TKP's sophomore follow-up to the acclaimed Mad Dog debut (after a spattering of ltd ed CD-Rs).
By this time, Studio Amduscias had relocated from Sacramento to Albany CA (just north of Berkeley). recorded sometime around 1997-1998 and released in 1998.
"Dreamlike soundscapes are mixed with rattling, crumbling, distorted, echoing, screeching, mindless chaos. The 72 minute CD constantly shifts atmopheres. Its calming ambience will put you in a restful state for a brief period, but as roaring static and metallic drones are all of the sudden blasting through your headphones, the last thing you'll want to think about is resting.
Instrumentation, though mostly (if not all) electronic, is innumberable. New sounds are being thrown at you every second. For a good deal of CD's that fall into this genre, if you take a brief listen to a track here and there, you'll notice that the entire CD is made up of one monotonous sound. Turk Knifes Pope have a constant movement of sound in their music and this constant movement and change of direction keep this piece from ever becoming stagnant.
To any fan of the obscure, "Performance Crippling Data Restriction" is a must. If you are into artists such as Schloss Tegal, Lustmord, Aube, and the like, TKP's work should impress you. From the minute you stick it in to the finish, you'll know why Zenflesh calls it "disturbing music for disturbing people." " --- Grinding Into Emptiness
"It says here that they have been compared to Organum and Main amongst others, and that is true enough but the depth of sound that is created is much deeper. It actually reminded me quite a bit of Lustmord and other similar artists, which in my book has to be a good thing! There are several levels of depth in the music, with different things going on in parallel. To my mind came the image of life on a far off semi derelict alien infested space station! A thing I hate about cd's is when the entire thing is indexed into just a single track. It just makes you want to forget about the cd. This is a bit different though as for full effect you really have to play it from the beginning and listen right to the end. The music is rather unnerving as just when you think you have habituated to it you are hit with a quite devastating blast of noise! It really made me jump. It constantly evolves for all of it's 72 minutes and I surprised myself by playing it all of the way through without stopping it once, which is quite an achievement for me. Highly recommended for fans of the Cold Meat Industry, Side Effects and Dark Vinyl labels. Not a cd you will be disappointed in." --- Oblivion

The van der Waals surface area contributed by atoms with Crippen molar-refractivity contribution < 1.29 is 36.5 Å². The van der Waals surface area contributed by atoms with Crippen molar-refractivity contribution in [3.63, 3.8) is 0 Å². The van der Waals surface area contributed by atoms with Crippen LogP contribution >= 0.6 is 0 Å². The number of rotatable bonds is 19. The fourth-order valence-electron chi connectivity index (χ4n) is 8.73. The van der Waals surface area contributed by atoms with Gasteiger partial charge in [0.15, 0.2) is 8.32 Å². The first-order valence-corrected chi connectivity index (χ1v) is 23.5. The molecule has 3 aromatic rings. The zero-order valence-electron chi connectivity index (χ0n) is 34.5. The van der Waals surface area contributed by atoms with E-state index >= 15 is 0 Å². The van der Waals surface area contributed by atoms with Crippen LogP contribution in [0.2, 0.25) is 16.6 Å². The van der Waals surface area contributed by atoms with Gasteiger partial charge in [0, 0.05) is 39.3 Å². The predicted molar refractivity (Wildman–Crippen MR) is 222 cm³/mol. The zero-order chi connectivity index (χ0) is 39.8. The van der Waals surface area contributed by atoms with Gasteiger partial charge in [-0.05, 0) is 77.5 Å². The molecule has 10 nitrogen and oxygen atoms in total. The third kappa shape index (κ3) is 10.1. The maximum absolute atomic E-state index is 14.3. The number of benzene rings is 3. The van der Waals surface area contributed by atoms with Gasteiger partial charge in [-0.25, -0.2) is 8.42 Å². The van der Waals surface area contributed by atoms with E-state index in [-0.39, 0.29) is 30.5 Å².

"One long 70-minute track of distant drones and metallic reverberations, sounding not dissimilar to the classic 1980s collaborative work of David Jackman and Steven Stapleton. TURK KNIFES POPE create rich, evocative, and (mostly) organic-sounding landscapes with depth and restraint. Halfway through the disc a series of horrific electronic crashes punctuates the seething ambiance, reminding you that this is definitely not passive listening, nor is it "ambient". Liked it." --- Godsend
"Pretty and insidious. Features the Pookah right on the sleeve, so you know someone's trying to tell you something. I think Turk Knifes Pope is designed to lull you into a hypnotic state so you can accept the subliminal messages that may or may not be imbedded somewhere within these tracks. I may be totally wrong on this. If so, I'm sorry for spreading rumors." --- Cyberia
"Excellent Isolationist guitar work. The TKP track on the Zenflesh compilation CD Amduscias definitely didn't suggest anything like this. Very minimal guitar noise, possible one continuous performance. The composer/performer shows a nice respect for the silence, as well as a sense of when to build an appropriate climax. A very visual, soundtrack-ish work, suggesting a vast, deserted, metallic industrial complex, fraught with unseen danger. Touchpoints are Final, Lustmord, and Main. This CD is fucking beautiful, so screw y'all." --- Autoreverse
Circa mid-90s's umbrella for sound artists Destin LeBlanc & Jim Kaiser. More recent stuff from Destin (TKP) is under the project name Autistatic. Jim's later Petit Mal and other collaboration were released by Petit Mal Music.